1. The cladding used on US coinage was an invention by two chemists who gave their patent to the US Mint. The Mint Director at the time, Mrs. Mary Brooks, gave both individuals a special achievement award and both shared a $5000 cash award. Without this invention we would be without many wonderful errors having a cladding issue!
2. The 1983-S Proof set included the new copper-plated zinc cents, which had become standard issue for circulation. Since the multiple strikings required for Proof coin production tended to break through the copper plating, exposing the underlying zinc, the Proof cents received a double coating of their copper plating. This remains standard practice to the present day for all Proof cents.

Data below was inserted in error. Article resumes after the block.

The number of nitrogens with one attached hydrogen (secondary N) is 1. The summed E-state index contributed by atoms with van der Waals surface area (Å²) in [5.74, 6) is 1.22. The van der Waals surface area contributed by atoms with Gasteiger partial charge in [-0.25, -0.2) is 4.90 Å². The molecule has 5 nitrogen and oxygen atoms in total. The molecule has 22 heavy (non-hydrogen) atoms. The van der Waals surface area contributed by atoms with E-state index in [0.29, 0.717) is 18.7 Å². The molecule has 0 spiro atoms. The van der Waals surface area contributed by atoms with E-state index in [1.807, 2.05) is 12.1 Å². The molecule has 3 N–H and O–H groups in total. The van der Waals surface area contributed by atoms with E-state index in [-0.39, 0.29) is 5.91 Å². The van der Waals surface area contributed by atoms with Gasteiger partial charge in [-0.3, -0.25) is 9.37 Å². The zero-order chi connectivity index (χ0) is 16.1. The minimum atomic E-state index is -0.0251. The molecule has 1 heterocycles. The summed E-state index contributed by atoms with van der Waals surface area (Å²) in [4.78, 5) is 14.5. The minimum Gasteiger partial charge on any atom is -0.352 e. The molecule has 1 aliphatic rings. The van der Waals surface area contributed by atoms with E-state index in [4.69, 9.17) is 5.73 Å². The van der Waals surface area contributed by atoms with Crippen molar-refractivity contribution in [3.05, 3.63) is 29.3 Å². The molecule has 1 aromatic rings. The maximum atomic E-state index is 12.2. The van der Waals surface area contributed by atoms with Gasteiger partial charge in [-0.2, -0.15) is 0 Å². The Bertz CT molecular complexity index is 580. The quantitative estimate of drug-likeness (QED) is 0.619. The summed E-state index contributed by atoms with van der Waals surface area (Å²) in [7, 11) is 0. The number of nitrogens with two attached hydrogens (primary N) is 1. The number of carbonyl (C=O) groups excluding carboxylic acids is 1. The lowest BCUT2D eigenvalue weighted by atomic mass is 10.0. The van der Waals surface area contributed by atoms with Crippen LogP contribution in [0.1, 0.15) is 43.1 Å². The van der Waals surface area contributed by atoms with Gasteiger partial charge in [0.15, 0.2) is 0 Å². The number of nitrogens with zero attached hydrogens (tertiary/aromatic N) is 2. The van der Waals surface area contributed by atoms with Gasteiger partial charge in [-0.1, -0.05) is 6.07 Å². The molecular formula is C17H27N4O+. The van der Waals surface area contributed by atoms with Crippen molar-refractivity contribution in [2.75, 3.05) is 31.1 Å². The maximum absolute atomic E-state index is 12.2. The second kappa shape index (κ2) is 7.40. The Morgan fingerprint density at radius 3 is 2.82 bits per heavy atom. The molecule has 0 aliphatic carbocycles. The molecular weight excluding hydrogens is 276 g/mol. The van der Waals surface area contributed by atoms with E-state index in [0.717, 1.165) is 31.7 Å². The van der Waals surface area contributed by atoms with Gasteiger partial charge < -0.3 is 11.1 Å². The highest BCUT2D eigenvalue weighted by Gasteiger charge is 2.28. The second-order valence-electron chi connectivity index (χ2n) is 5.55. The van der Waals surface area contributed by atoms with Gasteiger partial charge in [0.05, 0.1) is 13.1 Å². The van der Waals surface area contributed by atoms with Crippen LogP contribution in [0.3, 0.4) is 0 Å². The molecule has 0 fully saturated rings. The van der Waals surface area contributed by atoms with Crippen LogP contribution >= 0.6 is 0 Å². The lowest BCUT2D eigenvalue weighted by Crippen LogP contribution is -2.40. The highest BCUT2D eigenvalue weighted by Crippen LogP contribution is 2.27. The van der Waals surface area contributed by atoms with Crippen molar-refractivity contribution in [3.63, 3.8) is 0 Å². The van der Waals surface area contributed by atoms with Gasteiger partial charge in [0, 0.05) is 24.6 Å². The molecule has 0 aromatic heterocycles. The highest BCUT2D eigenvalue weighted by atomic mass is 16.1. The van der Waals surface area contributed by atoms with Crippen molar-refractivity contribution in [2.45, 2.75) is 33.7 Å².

3. Proof Coin Edge-Incused Lettering Process. The minting process used to manufacture the Presidential $1.00 proof quality Coins is a one-step coining process that allows the edge-lettering to appear in a consistent location on every proof coin. Using a three-piece collar, the edge-lettering on the proof coins is incused in the edge of the coin at the same time that the obverse and reverse designs are being struck onto the blank planchet. This method produces edge-incused lettering that will always appear right side up when the coin is showing its heads side. Furthermore, the location of the lettering will always be in the same location on the circumference of the coin with relation to the obverse and reverse designs. In addition, the proof coins will each bear a faint demarcation line where the three segments that make up the edge-lettering collar are joined.